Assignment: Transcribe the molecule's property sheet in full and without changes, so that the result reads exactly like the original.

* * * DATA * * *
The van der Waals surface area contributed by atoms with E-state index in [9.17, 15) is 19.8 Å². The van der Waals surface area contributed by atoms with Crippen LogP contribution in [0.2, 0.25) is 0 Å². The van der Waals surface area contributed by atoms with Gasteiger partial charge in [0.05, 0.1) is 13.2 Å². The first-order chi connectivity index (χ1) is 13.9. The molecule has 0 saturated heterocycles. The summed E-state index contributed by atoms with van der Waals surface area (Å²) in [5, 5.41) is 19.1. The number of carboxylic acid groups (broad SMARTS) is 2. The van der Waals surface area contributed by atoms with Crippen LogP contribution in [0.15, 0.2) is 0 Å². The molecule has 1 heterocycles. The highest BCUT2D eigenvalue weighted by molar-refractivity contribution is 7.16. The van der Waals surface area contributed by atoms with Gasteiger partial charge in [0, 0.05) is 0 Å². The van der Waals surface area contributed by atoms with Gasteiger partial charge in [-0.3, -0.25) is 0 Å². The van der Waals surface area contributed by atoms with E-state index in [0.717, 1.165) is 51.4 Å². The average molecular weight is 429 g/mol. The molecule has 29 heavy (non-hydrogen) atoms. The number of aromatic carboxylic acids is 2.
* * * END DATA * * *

The van der Waals surface area contributed by atoms with E-state index in [9.17, 15) is 19.8 Å². The van der Waals surface area contributed by atoms with Crippen LogP contribution in [0.2, 0.25) is 0 Å². The van der Waals surface area contributed by atoms with Gasteiger partial charge in [0.05, 0.1) is 13.2 Å². The first-order chi connectivity index (χ1) is 13.9. The molecule has 0 saturated heterocycles. The summed E-state index contributed by atoms with van der Waals surface area (Å²) in [5, 5.41) is 19.1. The number of carboxylic acid groups (broad SMARTS) is 2. The van der Waals surface area contributed by atoms with Crippen LogP contribution in [0.15, 0.2) is 0 Å². The molecule has 1 heterocycles. The highest BCUT2D eigenvalue weighted by molar-refractivity contribution is 7.16. The van der Waals surface area contributed by atoms with Gasteiger partial charge in [0, 0.05) is 0 Å². The van der Waals surface area contributed by atoms with Gasteiger partial charge in [-0.3, -0.25) is 0 Å². The van der Waals surface area contributed by atoms with E-state index in [0.717, 1.165) is 51.4 Å². The average molecular weight is 429 g/mol. The molecule has 29 heavy (non-hydrogen) atoms. The number of aromatic carboxylic acids is 2.